The bill has prompted the most heated legislative debate of the year, with thousands of parents taking to social media and flooding the Capitol in recent weeks to oppose the bill at legislative hearings. Similar legislation was dropped in Oregon earlier this year because opposition was so fierce.

Democratic Gov. Jerry Brown has not said if he would sign the bill, which he has 12 days to consider.

"The governor believes that vaccinations are profoundly important and a major public health benefit, and any bill that reaches his desk will be closely considered," spokesman Evan Westrup has repeated in recent days.

Experts: California vaccine bill would prevent new outbreaks
State Sen. Hannah-Beth Jackson, D-Santa Barbara, addresses the state Senate at the Capitol, Monday, June 29, 2015, in Sacramento, Calif. Jackson joined other lawmakers in voting for a measure requiring nearly all California schoolchildren to be vaccinated. The bill by Sen. Ben Allen, D-Santa Monica, and Sen. Richard Pan, D-Sacramento, was approved and sent to the governor. (AP Photo/Rich Pedroncelli)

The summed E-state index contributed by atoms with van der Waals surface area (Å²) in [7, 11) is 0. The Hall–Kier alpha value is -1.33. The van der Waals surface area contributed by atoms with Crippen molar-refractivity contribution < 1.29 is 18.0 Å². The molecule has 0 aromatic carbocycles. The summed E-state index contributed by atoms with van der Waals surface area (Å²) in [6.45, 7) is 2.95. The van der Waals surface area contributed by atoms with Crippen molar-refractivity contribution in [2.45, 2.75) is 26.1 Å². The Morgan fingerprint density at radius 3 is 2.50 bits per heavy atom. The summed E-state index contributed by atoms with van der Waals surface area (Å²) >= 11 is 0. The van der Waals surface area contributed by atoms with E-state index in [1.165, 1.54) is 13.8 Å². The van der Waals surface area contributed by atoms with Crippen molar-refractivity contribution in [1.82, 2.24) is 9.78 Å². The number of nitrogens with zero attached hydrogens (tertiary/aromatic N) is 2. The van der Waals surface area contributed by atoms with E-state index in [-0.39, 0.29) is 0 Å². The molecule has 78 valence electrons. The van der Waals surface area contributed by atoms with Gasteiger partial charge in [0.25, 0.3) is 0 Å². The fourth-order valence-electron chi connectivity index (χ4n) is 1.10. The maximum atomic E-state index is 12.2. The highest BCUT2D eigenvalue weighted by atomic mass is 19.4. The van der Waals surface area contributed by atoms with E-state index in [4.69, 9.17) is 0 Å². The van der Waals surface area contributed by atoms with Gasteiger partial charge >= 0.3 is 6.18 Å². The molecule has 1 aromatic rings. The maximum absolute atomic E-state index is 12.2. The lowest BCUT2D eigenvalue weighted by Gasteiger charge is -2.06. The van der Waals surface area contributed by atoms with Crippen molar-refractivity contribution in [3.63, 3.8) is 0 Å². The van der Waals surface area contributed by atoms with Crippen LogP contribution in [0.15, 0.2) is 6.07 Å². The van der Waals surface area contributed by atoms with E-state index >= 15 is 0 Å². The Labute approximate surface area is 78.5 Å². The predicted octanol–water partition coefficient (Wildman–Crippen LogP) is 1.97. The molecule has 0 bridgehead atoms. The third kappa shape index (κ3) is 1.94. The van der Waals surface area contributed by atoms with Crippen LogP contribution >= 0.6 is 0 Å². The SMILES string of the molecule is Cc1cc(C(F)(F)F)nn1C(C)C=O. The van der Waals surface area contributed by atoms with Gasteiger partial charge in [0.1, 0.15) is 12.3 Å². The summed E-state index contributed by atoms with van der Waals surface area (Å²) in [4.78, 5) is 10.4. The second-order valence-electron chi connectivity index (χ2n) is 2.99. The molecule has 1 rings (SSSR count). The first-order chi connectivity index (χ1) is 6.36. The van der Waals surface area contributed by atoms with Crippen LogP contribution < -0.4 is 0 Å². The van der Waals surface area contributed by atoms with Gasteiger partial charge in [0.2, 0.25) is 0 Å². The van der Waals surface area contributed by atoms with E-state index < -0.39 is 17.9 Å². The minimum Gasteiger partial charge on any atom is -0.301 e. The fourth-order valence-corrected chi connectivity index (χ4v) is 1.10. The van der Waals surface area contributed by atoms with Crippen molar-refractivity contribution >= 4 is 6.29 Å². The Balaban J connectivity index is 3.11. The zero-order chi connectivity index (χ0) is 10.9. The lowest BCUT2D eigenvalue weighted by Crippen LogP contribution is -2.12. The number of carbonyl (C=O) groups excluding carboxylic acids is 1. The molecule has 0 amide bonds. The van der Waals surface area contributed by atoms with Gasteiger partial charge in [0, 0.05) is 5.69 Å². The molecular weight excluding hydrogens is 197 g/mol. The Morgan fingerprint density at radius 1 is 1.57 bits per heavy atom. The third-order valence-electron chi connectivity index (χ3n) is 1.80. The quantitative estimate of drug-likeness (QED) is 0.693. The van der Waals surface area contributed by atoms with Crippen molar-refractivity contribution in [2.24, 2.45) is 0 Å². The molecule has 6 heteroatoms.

Democratic Sens. Richard Pan and Ben Allen, the bill's sponsors, have said it is a crucial public health measure.

"The science remains unequivocal that vaccines are safe, that vaccines save lives," Pan said during Monday's floor debate.

Opponents of the bill have pushed back, saying it restricts parental rights with the false promise of stopping the spread of communicable disease.

"Patient zero can still come into our country and infect people," said Sen. Joel Anderson. "Patient zero isn't those unvaccinated kids. They're the victims of people, of our failure to ensure that we're providing a safe environment when foreigners come to our country, or when we've travelled abroad and brought back those diseases."

But Dr. Eric Kodish, who specializes in pediatric ethics and oncology at the Cleveland Clinic, said there is significant evidence that legislating vaccines leads to real results.